Government Interventions in Banking Crises: Effects of Alternative Schemes on Bank Lending and Risk-taking
Scottish Journal of Political Economy,
We analyse the effects of policy measures to stop the fall in loan supply following a banking crisis. We apply a dynamic framework in which a debt overhang induces banks to curtail lending or to choose a fragile capital structure. Government assistance conditional on new banking activities, like on new lending or on debt and equity issues, allows banks to influence the scale of the assistance and to externalise risks, implying overinvestment or excessive risk taking or both. Assistance without reference to new activities, like granting lump sum transfers or establishing bad banks, does not generate adverse incentives but may have higher fiscal costs.
Securitization and the Declining Impact of Bank Finance on Loan Supply: Evidence from Mortgage Originations
The Journal of Finance,
Low‐cost deposits and increased balance sheet liquidity raise banks' supply of illiquid loans more than loans easily sold or securitized. We exploit the inability of Fannie Mae and Freddie Mac to purchase jumbo mortgages to identify an exogenous change in liquidity. The volume of jumbo mortgage originations relative to nonjumbo originations increases with bank holdings of liquid assets and decreases with bank deposit costs. This result suggests that the increasing depth of the mortgage secondary market fostered by securitization has reduced the effect of lender's financial condition on credit supply.
Contestability, Technology and Banking
ZEW Discussion Papers, No. 09-007,
We estimate the effect of internet penetration on retail bank margins in the euro area. Based on an adapted Baumol  type contestability model, we argue that the internet has reduced sunk costs and therefore increased contestability in retail banking. We test this conjecture by estimating the model using semi-aggregated data for a panel of euro area countries. We utilise time series and cross-sectional variation in internet penetration. We find support for an increase in contestability in deposit markets, and no effect for loan markets. The paper suggests that for time and savings deposits, the presence of brick and mortar bank branches may no longer be of first order importance for the assessment of the competitive structure of the market.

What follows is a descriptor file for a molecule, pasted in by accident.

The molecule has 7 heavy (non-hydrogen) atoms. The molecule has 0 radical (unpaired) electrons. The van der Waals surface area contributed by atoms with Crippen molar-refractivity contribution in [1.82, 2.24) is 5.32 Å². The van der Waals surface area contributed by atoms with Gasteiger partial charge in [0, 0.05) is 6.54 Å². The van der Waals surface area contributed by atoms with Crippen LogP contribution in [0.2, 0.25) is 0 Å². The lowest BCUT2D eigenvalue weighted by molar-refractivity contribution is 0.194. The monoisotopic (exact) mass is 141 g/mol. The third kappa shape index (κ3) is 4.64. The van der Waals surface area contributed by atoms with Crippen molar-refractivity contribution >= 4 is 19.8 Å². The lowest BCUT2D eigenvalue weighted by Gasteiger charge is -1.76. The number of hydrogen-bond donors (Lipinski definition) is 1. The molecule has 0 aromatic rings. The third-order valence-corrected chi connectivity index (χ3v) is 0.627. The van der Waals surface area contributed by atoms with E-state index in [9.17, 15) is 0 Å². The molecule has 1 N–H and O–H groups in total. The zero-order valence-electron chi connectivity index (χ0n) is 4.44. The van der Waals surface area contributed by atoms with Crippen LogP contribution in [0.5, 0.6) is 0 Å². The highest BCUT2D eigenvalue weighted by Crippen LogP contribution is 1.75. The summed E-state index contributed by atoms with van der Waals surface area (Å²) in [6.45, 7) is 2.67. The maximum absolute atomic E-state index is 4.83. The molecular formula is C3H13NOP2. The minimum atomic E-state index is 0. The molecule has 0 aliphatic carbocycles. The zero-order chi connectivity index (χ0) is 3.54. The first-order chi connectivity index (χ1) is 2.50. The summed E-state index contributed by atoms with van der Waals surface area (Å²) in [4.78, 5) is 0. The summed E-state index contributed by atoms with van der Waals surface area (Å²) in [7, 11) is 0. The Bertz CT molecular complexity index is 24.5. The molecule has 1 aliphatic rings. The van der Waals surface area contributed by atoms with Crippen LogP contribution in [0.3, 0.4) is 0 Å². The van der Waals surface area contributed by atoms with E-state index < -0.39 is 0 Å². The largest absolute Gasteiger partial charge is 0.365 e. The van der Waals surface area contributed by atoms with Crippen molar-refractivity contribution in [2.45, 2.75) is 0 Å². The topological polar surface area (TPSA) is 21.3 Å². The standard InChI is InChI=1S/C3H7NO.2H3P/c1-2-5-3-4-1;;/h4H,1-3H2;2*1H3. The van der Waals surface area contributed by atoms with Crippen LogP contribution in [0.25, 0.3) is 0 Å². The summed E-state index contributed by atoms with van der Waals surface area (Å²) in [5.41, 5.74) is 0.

Poland: Strong Domestic Demand Will Drive Economic Activity
Wirtschaft im Wandel,
Domestic demand was the main force behind growth in 2007. The high level of both, gross fixed investments of firms and private consumption, led to extended industrial production capacities and increased demand of imports. Extraordinarily high was the demand for the output of construction firms. Rising employment and wages and the continuing expansion of loans to the household sector supported the private consumption growth. The high levels of capacity utilization coincide with shortages of labour. First responses to this were wage hikes, which pushed the unit labour costs and led to some increase in consumer price inflation. In 2008, expansion of economic activity will continue at only some lower level, driven by investments and consumption.
Bank Lending, Bank Capital Regulation and Efficiency of Corporate Foreign Investment
IWH Discussion Papers,
In this paper we study interdependencies between corporate foreign investment and the capital structure of banks. By committing to invest predominantly at home, firms can reduce the credit default risk of their lending banks. Therefore, banks can refinance loans to a larger extent through deposits thereby reducing firms’ effective financing costs. Firms thus have an incentive to allocate resources inefficiently as they then save on financing costs. We argue that imposing minimum capital adequacy for banks can eliminate this incentive by putting a lower bound on financing costs. However, the Basel II framework is shown to miss this potential.
Distance, Lending Relationships, and Competition
The Journal of Finance,
We study the effect on loan conditions of geographical distance between firms, the lending bank, and all other banks in the vicinity. For our study, we employ detailed contract information from more than 15,000 bank loans to small firms comprising the entire loan portfolio of a large Belgian bank. We report the first comprehensive evidence on the occurrence of spatial price discrimination in bank lending. Loan rates decrease with the distance between the firm and the lending bank and increase with the distance between the firm and competing banks. Transportation costs cause the spatial price discrimination we observe.
Investment Behaviour of Financially Constrained Multinational Corporations: Consequences for the International Transmission of Business Cycle Fluctuations
IWH Discussion Papers,
The paper investigates the investment decision of a financially constrained multinational
corporation (MNC) planning investment projects both at home and in a developing
country. The collateral values of the projects diverge because of country specific
transactions costs so that the willingness of banks to grant a loan depends not only on
the MNCs financial wealth but also on the share of FDI in total investment. It is shown
that i) variations in the MNCs financial standing affects FDI stronger than domestic
investment, ii) FDI is likely to decrease following a macroeconomic shock to the MNC
parent, and iii) domestic investment is likely to increase following a macroeconomic
shock to the MNC affiliate.